37) One of the Heinkels was shot down by a convoy gunner after the initial attack.
38) The two crew members were captured and spent the rest of the war as POWs in Australia.
39) The steam locomotives from the deck cargo which were blown off 30m to either side of the wreck.
40) She was first ‘discovered’ in 1955 by Jacques-Yves Cousteau. It’s likely that he asked local fishermen where the wreck was – they regularly tied up to the mast which at the time showed clear of the water.
41) It is believed Cousteau chopped down the mast so others would not be able to find the wreck.
42) The Thistlegorm was featured in Cousteau’s 1956 documentary The Silent World, and in a 1956 edition of National Geographic magazine.
43) The report in the National Geographic clearly shows the ship’s bell in place.
44) Dr Adel Taher, the founder of Sharm's Hyperbaric Medical Centre, ‘rediscovered’ the wreck in the early 1990s with three friends and dived it in secret for two years before others discovered its whereabouts.
45) Most of the cargo remained on board – although medical supplies disappeared.
46) It was reported that morphine from the wreck could be bought in Cairo street markets years after the attack.
47) Of all the trucks that the Thistlegorm was carrying, only two still have their steering wheels. No, we’re not telling you where they are.
48) Birmingham Small Arms (BSA) produced some of the famous motorcycles found on the wreck, and also the Lee Enfield .303 carbines found in Hold # 1
49) The UC-MkII tanks were also known as ‘bren gun carriers’, after the modified Czech machine gun they carried.
50) The fuses for the large ammunition were stored separately. The shells won’t spontaneously explode, but it’s probably better not to hit them too hard.
51) It isn’t true that all the Wellington boots are left footers – some right foot boots have been found.
52) The LMS Stanier class 8 F steam locomotives weighed 72 metric tonnes apiece - 126 tonnes if you include the coal tenders and water waggons.
53) The wings in the forward hold are for Westland Lysanders.
54) What are often mistaken for motorbike sidecars are, in fact, undercarriage housings for the Lysanders and RAF accumulator trolleys used for powering up aircraft.
55) There were more than 100 motorbikes aboard the Thistlegorm.
56) On the lower levels are Nortons and on the upper, the BSA bikes.
57) The Nortons in the lower level of Hold #2 are loaded onto Fordson War Office Transport trucks.
58) For years the wreck was looted and items regularly turned up on Ebay – everything from complete motorbikes to ammunition was taken.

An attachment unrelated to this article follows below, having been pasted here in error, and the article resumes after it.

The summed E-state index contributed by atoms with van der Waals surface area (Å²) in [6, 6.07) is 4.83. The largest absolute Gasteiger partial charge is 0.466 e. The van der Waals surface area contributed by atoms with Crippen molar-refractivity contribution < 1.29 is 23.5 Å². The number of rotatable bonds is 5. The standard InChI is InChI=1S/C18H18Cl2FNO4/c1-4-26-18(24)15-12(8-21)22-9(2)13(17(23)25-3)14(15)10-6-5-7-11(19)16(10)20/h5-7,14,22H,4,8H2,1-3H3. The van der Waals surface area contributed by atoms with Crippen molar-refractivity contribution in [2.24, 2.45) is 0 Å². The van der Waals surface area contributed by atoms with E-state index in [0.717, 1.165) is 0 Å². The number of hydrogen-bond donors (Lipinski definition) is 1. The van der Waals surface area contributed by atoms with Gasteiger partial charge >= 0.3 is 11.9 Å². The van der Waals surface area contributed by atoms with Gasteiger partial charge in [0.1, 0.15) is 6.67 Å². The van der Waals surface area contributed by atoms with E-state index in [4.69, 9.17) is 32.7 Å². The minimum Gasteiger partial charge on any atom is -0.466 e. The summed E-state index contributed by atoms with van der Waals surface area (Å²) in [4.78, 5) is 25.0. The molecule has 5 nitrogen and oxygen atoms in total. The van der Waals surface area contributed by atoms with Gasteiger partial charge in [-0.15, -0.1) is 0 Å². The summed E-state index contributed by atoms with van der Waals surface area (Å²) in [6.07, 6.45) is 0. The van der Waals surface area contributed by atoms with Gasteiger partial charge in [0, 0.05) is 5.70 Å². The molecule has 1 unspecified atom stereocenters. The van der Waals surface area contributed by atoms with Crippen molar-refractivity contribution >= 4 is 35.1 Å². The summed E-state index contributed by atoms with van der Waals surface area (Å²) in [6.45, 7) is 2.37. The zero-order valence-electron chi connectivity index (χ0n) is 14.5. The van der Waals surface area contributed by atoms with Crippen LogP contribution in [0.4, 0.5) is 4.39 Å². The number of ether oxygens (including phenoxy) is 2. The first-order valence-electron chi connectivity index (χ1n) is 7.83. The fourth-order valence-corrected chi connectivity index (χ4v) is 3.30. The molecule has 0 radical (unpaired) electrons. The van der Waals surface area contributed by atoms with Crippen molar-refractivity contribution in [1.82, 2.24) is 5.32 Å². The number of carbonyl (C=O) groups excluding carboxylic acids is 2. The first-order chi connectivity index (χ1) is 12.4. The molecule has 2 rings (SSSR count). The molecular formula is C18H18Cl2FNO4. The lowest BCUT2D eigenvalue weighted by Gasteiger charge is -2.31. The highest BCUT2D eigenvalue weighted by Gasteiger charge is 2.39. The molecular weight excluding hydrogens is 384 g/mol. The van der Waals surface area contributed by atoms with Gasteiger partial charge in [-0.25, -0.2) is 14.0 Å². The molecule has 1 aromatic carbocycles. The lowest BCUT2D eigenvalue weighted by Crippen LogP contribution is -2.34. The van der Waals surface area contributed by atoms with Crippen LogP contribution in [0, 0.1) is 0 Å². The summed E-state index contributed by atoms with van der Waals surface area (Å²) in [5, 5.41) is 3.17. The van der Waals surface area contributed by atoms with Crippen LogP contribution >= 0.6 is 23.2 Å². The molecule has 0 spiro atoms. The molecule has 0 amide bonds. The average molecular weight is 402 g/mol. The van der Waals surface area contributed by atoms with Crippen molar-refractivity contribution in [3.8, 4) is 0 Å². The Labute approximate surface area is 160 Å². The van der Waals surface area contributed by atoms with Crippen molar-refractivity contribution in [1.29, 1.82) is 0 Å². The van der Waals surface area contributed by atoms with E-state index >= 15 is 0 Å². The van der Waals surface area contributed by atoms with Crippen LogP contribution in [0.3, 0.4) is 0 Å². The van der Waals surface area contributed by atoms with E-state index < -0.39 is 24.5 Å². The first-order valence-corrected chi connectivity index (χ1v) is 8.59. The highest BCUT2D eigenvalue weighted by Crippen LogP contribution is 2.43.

59) In 2007 the Hurghada Environmental Protection and Conservation Association (HEPCA) installed 32 permanent mooring buoys.
60) At the same time they drilled holes in the wreck to allow trapped air to escape.
61) By 2009, none of the moorings was still in place - the blocks were too light (resulting in ships dragging them), and the lines connecting the moorings to the wreck were too long (making it difficult for divers in strong currents to reach the wreck).
62) Today all dive boats moor off directly to the wreck.
63) As many as 35 dive boats have been recorded at the site at one time.
64) The biggest threat to the Thistlegorm is the use of steel hawsers to secure mooring lines to the wreck. Unlike ropes, they cut through the superstructure as they rub against it in the surge.
65) Reputable dive centres insist that you have at least 20 dives and carry the equivalent of a PADI Advanced qualification before allowing you to dive the Thistlegorm.
66) The deck level of the wreck is at about 17m.
67) Tuna, barracuda, batfish, moral eels, lionfish, scorpionfish and turtles are all regularly seen on and around the wreck.
68) The unofficial but nevertheless accepted method of diving the Thistlegorm, both inside and outside, is in an anti-clockwise direction.
69) Rumour has it that the captain of the Thistlegorm was NOT the last person to use the lavatory in the captain’s cabin.
70) There’s a ‘missing piece’ of the superstructure. It took some technical divers several months to find but many dive guides who have safety stopped alone in a strong current will know exactly where it is.
71) The captain’s bathtub is famous, but not so many people know that there is also a bathtub on the bridge. Why is there a bathtub in the bridge? ‘Full steam ahead and where’s my rubber ducky!’
72) The stern section should be tackled as a separate dive. You can see one of the locomotives blown off the decks in the blast and you can also check out the large prop.
73) There is a campaign to preserve the wreck – see http://www.savessthistlegorm.com/
74) The Thistlegorm is one of the most dived wrecks in the world.
75) It is estimated that more than one million people have dived the Thistlegorm. It has also been calculated that the wreck has generated more than $100 million in tourist spend in Egypt!